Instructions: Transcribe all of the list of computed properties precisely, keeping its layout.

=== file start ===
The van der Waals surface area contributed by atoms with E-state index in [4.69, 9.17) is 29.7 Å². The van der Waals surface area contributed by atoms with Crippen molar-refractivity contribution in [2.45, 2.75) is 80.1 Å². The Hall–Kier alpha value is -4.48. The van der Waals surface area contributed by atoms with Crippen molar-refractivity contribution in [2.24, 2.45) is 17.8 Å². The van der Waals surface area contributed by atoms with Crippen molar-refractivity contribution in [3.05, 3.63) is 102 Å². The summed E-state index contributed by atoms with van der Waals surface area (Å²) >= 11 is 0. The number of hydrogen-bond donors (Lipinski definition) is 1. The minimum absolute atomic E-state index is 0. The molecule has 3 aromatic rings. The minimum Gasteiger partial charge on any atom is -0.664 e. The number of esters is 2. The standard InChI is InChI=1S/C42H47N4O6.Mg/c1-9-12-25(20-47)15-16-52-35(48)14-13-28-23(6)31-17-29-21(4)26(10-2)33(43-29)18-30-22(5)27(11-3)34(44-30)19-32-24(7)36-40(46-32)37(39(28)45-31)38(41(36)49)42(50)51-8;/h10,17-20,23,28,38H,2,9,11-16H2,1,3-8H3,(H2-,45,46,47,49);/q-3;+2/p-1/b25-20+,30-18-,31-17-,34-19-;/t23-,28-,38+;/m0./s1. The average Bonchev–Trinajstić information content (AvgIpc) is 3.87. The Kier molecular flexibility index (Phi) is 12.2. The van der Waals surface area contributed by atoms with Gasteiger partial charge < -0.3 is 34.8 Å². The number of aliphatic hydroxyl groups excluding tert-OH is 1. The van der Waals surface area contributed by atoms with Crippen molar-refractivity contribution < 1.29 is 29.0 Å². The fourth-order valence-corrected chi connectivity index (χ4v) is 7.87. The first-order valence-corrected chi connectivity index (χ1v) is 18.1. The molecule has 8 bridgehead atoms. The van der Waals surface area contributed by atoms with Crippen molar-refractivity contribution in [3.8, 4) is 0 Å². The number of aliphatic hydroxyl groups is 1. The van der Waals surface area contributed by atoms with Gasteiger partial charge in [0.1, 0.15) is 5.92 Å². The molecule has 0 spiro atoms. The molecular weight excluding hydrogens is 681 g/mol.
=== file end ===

The van der Waals surface area contributed by atoms with E-state index in [4.69, 9.17) is 29.7 Å². The van der Waals surface area contributed by atoms with Crippen molar-refractivity contribution in [2.45, 2.75) is 80.1 Å². The Hall–Kier alpha value is -4.48. The van der Waals surface area contributed by atoms with Crippen molar-refractivity contribution in [2.24, 2.45) is 17.8 Å². The van der Waals surface area contributed by atoms with Crippen molar-refractivity contribution in [3.05, 3.63) is 102 Å². The summed E-state index contributed by atoms with van der Waals surface area (Å²) >= 11 is 0. The number of hydrogen-bond donors (Lipinski definition) is 1. The minimum absolute atomic E-state index is 0. The molecule has 3 aromatic rings. The minimum Gasteiger partial charge on any atom is -0.664 e. The number of esters is 2. The standard InChI is InChI=1S/C42H47N4O6.Mg/c1-9-12-25(20-47)15-16-52-35(48)14-13-28-23(6)31-17-29-21(4)26(10-2)33(43-29)18-30-22(5)27(11-3)34(44-30)19-32-24(7)36-40(46-32)37(39(28)45-31)38(41(36)49)42(50)51-8;/h10,17-20,23,28,38H,2,9,11-16H2,1,3-8H3,(H2-,45,46,47,49);/q-3;+2/p-1/b25-20+,30-18-,31-17-,34-19-;/t23-,28-,38+;/m0./s1. The average Bonchev–Trinajstić information content (AvgIpc) is 3.87. The Kier molecular flexibility index (Phi) is 12.2. The van der Waals surface area contributed by atoms with Gasteiger partial charge < -0.3 is 34.8 Å². The number of aliphatic hydroxyl groups excluding tert-OH is 1. The van der Waals surface area contributed by atoms with Crippen molar-refractivity contribution < 1.29 is 29.0 Å². The fourth-order valence-corrected chi connectivity index (χ4v) is 7.87. The first-order valence-corrected chi connectivity index (χ1v) is 18.1. The molecule has 8 bridgehead atoms. The van der Waals surface area contributed by atoms with Crippen molar-refractivity contribution in [3.8, 4) is 0 Å². The number of aliphatic hydroxyl groups is 1. The van der Waals surface area contributed by atoms with Gasteiger partial charge in [0.1, 0.15) is 5.92 Å². The molecule has 0 spiro atoms. The molecular weight excluding hydrogens is 681 g/mol.